Anti-Roma protests rock Bulgaria

More than 160 people were arrested in Bulgaria Sept. 27, in a second night of protests against the Balkan country's large Roma minority. The protests were sparked by the hit-and-run killing of a 19-year-old man by an apparent associate of the local self-proclaimed "Gypsy King" Kiril Rashkov in the village of Katunitsa near Plovdiv, but quickly spread to cities and towns throughout the country. (See map.) Protests dwindled the night of the 28th, after Rashkov was arrested. More than 2,000 marched in Sofia at the height of the protests. At least one incident of skinheads attacking a Roma man and his young son was reported, in the town of Blagoevgrad. Residents of Blagoevgrad's Roma neighborhood, hearing of the assault, armed themselves with axes and sticks and attempted to march on the center of the town to confront the protesters, but were blocked by police.

"Gypsy terror: How long will it take, how long we will be quiet!" read a popular banner at demonstrations in Sofia and other cities. A leaflet headlined "Roma Crime—a Threat to the State," was distributed at the parliament building in Sofia by members of Attack, a nationalist party with 16 lawmakers in the 240-seat assembly. Its leader, Volen Siderov, is running for president with the campaign slogan: "I am your weapon, use it." (Sofia Echo, Reuters, Bloomberg, Sept. 29)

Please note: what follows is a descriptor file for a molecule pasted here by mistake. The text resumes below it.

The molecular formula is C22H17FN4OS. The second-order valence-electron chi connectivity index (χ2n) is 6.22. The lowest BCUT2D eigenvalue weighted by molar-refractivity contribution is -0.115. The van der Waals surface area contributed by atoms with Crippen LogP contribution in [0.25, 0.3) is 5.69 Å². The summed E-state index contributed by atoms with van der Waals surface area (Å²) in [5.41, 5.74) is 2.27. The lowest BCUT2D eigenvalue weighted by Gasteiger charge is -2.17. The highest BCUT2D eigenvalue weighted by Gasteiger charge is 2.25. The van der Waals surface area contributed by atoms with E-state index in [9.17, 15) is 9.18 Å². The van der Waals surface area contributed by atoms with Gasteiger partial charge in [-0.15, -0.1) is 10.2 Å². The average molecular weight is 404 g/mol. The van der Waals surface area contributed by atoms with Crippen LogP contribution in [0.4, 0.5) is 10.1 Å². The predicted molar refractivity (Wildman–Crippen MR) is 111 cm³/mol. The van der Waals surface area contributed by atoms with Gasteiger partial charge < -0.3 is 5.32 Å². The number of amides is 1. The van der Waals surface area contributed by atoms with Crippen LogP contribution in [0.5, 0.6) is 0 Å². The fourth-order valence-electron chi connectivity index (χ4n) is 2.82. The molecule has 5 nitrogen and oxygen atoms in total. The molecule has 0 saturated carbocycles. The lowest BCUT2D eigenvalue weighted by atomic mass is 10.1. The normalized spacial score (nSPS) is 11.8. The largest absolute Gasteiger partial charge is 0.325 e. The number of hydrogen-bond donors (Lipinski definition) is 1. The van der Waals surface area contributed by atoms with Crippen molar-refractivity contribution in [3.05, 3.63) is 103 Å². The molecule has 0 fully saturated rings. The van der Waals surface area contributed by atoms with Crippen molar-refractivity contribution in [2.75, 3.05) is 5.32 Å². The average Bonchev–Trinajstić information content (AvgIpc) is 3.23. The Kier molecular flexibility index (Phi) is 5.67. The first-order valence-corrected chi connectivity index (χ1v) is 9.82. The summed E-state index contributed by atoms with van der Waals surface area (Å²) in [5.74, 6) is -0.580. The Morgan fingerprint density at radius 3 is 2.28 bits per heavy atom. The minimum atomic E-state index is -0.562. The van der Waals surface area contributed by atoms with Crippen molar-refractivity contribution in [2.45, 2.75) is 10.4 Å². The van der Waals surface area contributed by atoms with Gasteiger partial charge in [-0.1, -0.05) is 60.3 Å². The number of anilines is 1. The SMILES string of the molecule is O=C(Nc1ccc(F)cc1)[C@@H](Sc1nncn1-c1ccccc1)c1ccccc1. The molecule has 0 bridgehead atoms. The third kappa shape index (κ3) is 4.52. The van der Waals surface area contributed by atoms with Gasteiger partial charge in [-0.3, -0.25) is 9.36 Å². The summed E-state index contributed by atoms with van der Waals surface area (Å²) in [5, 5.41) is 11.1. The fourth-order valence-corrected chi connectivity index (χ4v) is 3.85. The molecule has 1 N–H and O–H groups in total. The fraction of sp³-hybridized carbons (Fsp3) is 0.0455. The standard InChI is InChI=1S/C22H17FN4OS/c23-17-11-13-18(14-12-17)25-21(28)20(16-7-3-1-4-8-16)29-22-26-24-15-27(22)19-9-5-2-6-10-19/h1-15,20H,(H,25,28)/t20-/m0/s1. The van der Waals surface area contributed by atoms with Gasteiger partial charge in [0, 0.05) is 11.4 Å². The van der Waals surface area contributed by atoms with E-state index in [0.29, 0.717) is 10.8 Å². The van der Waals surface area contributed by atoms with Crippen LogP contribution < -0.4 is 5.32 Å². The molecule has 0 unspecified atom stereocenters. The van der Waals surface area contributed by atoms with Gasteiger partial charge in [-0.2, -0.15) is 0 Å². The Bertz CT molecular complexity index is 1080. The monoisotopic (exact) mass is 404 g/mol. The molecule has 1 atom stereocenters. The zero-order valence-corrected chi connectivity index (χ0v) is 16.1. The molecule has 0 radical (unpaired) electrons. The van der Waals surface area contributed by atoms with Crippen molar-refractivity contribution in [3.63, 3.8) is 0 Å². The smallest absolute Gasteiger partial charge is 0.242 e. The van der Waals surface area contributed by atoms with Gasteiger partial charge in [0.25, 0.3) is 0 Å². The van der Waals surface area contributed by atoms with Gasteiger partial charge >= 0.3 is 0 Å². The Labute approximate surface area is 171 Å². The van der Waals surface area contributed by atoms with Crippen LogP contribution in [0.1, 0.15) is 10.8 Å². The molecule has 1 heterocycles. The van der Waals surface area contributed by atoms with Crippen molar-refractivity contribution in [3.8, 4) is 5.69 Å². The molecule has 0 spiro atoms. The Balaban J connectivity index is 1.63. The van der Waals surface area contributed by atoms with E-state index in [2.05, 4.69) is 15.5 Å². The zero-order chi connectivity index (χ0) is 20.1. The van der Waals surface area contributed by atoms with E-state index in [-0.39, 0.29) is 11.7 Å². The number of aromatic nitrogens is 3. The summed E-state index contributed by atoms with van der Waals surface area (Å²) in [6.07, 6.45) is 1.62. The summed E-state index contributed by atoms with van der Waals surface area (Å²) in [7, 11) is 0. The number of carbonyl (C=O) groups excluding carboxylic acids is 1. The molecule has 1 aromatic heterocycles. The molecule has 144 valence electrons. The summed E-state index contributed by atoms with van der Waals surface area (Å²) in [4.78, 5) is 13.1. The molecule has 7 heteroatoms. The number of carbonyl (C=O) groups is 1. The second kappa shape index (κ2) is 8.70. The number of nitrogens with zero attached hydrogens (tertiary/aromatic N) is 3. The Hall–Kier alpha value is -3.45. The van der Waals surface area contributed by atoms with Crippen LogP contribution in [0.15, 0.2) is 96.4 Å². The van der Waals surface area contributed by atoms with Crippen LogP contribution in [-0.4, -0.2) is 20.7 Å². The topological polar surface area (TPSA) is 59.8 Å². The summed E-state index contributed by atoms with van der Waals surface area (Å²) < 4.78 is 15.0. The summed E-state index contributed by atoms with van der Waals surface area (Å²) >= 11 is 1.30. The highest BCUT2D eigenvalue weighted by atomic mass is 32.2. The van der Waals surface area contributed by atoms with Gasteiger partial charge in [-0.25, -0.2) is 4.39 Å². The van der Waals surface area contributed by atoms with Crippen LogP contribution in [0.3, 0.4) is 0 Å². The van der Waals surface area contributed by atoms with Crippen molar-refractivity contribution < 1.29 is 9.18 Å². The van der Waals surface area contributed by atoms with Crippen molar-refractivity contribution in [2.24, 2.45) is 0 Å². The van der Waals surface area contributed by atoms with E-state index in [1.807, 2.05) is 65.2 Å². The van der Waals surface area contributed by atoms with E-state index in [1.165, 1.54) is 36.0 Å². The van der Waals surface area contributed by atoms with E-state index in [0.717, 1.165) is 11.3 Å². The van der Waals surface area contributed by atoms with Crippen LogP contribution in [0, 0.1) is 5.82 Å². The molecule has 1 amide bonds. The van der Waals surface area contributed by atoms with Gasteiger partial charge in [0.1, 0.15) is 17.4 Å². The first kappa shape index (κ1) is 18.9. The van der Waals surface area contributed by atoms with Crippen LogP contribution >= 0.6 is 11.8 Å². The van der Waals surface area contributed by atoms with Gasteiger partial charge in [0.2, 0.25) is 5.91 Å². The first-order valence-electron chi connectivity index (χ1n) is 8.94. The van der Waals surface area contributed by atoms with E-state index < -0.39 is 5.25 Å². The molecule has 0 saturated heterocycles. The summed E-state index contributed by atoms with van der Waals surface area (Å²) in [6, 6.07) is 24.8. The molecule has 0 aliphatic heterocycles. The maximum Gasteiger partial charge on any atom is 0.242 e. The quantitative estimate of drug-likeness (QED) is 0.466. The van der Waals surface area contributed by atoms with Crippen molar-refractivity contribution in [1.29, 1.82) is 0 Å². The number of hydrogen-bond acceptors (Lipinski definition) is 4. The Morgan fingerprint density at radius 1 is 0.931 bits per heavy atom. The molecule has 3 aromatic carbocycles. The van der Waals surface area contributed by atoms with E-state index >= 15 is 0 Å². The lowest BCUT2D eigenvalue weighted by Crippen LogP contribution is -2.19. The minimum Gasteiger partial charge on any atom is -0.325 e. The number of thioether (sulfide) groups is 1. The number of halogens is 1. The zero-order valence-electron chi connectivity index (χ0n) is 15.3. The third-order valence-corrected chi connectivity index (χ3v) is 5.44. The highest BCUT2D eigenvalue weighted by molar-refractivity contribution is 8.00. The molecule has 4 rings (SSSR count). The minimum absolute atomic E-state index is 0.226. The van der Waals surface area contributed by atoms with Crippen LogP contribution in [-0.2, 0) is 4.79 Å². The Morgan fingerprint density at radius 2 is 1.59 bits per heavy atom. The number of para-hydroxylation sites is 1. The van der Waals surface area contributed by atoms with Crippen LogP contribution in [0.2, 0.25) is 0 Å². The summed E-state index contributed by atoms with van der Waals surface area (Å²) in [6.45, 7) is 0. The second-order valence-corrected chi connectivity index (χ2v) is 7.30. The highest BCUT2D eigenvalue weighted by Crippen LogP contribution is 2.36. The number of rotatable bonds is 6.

See our last posts on Bulgaria, the Balkans and the Roma.

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  1. Hate cars, not Roma
    Like the Crown Heights riots in New York City in 1991, this Bulgarian affair is a case study in divide-and-conquer. Reckless driving is absolutely endemic to the global car culture, and the planet’s reigning petro-oligarchs can only be heartened by the rage being deflected into ethnic hatred.